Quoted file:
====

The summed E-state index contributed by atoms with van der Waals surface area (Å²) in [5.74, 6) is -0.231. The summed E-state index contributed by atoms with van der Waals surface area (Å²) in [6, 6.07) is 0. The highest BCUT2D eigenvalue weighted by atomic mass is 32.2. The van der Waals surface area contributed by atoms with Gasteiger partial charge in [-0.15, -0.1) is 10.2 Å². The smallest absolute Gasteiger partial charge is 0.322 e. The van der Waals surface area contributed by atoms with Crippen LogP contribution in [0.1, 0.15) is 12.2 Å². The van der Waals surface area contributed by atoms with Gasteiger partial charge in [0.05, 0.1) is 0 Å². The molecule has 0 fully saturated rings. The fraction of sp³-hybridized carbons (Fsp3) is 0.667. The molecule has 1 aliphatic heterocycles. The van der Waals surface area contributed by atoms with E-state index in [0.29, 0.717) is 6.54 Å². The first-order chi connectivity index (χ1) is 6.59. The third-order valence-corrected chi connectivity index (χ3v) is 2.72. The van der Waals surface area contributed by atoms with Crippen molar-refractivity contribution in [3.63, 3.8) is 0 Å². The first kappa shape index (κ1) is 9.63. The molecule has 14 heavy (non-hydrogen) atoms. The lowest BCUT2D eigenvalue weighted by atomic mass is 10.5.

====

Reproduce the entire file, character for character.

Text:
The summed E-state index contributed by atoms with van der Waals surface area (Å²) in [5.74, 6) is -0.231. The summed E-state index contributed by atoms with van der Waals surface area (Å²) in [6, 6.07) is 0. The highest BCUT2D eigenvalue weighted by atomic mass is 32.2. The van der Waals surface area contributed by atoms with Gasteiger partial charge in [-0.15, -0.1) is 10.2 Å². The smallest absolute Gasteiger partial charge is 0.322 e. The van der Waals surface area contributed by atoms with Crippen LogP contribution in [0.1, 0.15) is 12.2 Å². The van der Waals surface area contributed by atoms with Gasteiger partial charge in [0.05, 0.1) is 0 Å². The molecule has 0 fully saturated rings. The fraction of sp³-hybridized carbons (Fsp3) is 0.667. The molecule has 1 aliphatic heterocycles. The van der Waals surface area contributed by atoms with E-state index in [0.29, 0.717) is 6.54 Å². The first-order chi connectivity index (χ1) is 6.59. The third-order valence-corrected chi connectivity index (χ3v) is 2.72. The van der Waals surface area contributed by atoms with Crippen molar-refractivity contribution in [3.63, 3.8) is 0 Å². The first kappa shape index (κ1) is 9.63. The molecule has 14 heavy (non-hydrogen) atoms. The lowest BCUT2D eigenvalue weighted by atomic mass is 10.5.